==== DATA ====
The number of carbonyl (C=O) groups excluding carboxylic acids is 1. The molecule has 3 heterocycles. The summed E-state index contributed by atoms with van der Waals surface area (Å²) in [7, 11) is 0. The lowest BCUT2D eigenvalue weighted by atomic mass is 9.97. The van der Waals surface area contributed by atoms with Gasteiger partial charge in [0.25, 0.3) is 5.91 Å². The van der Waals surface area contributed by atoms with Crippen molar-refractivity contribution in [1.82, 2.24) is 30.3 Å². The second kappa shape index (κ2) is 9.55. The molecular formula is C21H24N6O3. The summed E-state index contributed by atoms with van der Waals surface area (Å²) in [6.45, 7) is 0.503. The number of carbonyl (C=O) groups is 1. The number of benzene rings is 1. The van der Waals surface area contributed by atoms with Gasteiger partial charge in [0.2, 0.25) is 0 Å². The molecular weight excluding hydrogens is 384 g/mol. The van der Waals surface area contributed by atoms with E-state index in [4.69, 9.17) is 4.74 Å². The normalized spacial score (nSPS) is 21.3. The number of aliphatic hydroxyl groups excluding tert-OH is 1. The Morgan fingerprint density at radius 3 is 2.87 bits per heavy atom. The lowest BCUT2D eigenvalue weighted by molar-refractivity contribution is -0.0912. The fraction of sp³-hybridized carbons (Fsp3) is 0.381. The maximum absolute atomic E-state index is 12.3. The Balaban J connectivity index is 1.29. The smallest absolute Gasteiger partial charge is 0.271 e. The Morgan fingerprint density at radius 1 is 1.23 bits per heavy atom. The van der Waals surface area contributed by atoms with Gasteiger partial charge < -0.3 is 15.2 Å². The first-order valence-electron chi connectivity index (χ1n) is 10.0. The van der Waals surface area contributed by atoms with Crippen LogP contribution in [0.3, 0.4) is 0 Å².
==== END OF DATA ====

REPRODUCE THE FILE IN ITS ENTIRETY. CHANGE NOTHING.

The number of carbonyl (C=O) groups excluding carboxylic acids is 1. The molecule has 3 heterocycles. The summed E-state index contributed by atoms with van der Waals surface area (Å²) in [7, 11) is 0. The lowest BCUT2D eigenvalue weighted by atomic mass is 9.97. The van der Waals surface area contributed by atoms with Gasteiger partial charge in [0.25, 0.3) is 5.91 Å². The van der Waals surface area contributed by atoms with Crippen molar-refractivity contribution in [1.82, 2.24) is 30.3 Å². The second kappa shape index (κ2) is 9.55. The molecular formula is C21H24N6O3. The summed E-state index contributed by atoms with van der Waals surface area (Å²) in [6.45, 7) is 0.503. The number of carbonyl (C=O) groups is 1. The number of benzene rings is 1. The van der Waals surface area contributed by atoms with Gasteiger partial charge in [0.2, 0.25) is 0 Å². The molecular weight excluding hydrogens is 384 g/mol. The van der Waals surface area contributed by atoms with E-state index in [4.69, 9.17) is 4.74 Å². The normalized spacial score (nSPS) is 21.3. The number of aliphatic hydroxyl groups excluding tert-OH is 1. The Morgan fingerprint density at radius 3 is 2.87 bits per heavy atom. The lowest BCUT2D eigenvalue weighted by molar-refractivity contribution is -0.0912. The fraction of sp³-hybridized carbons (Fsp3) is 0.381. The maximum absolute atomic E-state index is 12.3. The Balaban J connectivity index is 1.29. The smallest absolute Gasteiger partial charge is 0.271 e. The Morgan fingerprint density at radius 1 is 1.23 bits per heavy atom. The van der Waals surface area contributed by atoms with Gasteiger partial charge < -0.3 is 15.2 Å². The first-order valence-electron chi connectivity index (χ1n) is 10.0. The van der Waals surface area contributed by atoms with Crippen LogP contribution in [0.3, 0.4) is 0 Å².